The ordination of women as rabbis in Conservative Judaism, the largest branch of Judaism in this country, was unexpectedly vetoed Thursday by a vote of the faculty of the Jewish Theological Seminary in New York City.

The faculty of Conservative Judaism's only rabbinical training institution in this country voted 25 to 18 to table a motion to admit women to its rabbinical training program, "in effect, a defeat of the move to ordain women," said Dr. Gerson Cohen, the school's chancellor.

Women trained in other institutions could conceivably still apply for ordination as Conservative rabbis -- and there are, in fact, two women serving Conservative congregations in this country. But the vote of the seminary faculty effectively closes the main door of the Conservative rabbinate to women.

Last January, a special commission of the Rabbinical Assembly, the movement's rabbis' organization, concluded a two-year study of the issue by recommending that women be ordained. Only three of the 14-member study commission dissented.

But the Assembly deferred to the Seminary for the final decision, a reflection of the rabbis' veneration of scholarship -- particularly where matters of Jewish law are concerned. Because the seminary is the only rabbinical training school in this country for Conservative rabbis, it has close ties with the Rabbinical Assembly, which in turn is a sort of alumni association of the seminary.

At that time, Rabbi Wolfe Kelman of New York, executive vice president of the assembly, estimated that "there may be 100 [of the 1,100 Conservative rabbis in this country] who feel very, very strongly" that women should not be ordained.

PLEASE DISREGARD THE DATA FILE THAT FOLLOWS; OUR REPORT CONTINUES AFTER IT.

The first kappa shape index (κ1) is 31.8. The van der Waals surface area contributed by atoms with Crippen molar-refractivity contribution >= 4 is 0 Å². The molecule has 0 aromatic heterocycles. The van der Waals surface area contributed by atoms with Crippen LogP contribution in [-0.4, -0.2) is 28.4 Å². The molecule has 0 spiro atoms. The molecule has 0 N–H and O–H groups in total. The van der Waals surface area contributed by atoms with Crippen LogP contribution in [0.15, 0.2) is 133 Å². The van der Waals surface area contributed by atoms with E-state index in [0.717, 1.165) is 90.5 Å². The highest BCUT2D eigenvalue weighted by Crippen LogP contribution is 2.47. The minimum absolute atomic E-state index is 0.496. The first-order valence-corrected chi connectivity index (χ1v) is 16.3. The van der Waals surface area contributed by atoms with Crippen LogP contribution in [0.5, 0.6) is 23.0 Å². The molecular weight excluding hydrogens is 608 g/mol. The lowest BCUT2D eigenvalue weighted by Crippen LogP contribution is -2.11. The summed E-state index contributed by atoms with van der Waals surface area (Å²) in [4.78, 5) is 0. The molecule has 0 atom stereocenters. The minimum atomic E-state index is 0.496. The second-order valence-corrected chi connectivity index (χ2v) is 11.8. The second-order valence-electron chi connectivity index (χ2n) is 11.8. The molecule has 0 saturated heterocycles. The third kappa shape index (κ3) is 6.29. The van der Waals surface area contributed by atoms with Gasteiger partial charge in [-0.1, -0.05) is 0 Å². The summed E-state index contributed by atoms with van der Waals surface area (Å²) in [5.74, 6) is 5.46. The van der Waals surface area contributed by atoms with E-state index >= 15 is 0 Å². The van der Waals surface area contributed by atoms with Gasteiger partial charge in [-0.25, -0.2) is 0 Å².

In th intervening months, however, the traditionalists have mobilized and threatened to organize a separate wing of Conservative Judaism if women were admitted as rabbis.

This traditionalist move climaxed in a conference of 170 rabbis called earlier this week to pledge their commitment to the interpretation of ancient Jewish law that, they say, precludes ordaining women.

Meanwhile, 16 of the seminary's faculty said last week that they would refuse to vote on the question because they feared it would split the Conservative movement.

Accordingly, the proposal that the faculty senate approved yesterday noted that the issue "threatens to inflict irreparable damage to the academic excellence of the seminary" as well as the unity of Conservative Judaism. The proposal said the matter should be tabled for "systematic study."

Cohen, who has been an outspoken advocate of ordaining women, said yesterday he will call a January meeting of students and faculty to assess the situation and consider further steps.

Nearly half the 500 students of the seminary are women, but all are enrolled in programs other than rabbinical studies.

Rabbi Seymour Siegel of the seminary faculty and an expert on Jewish law, said after the vote that a woman "trained [as a rabbi] in another institution could apply for membership in the Rabbinical Assembly," which functions as the certifying body of rabbis for Conservative congregations.

Conservative congregations in Coatesville, Pa., and Indianapolis currently are being served by women rabbis trained in Reform or reconstructionist seminaries, Siegel said. The United Synagogue of America, the congregational arm of the Conservative movement, has endorsed ordaining women.

About a dozen women rabbis, with several times that number in training, are serving the more liberal Reform or Reconstructionist congregations.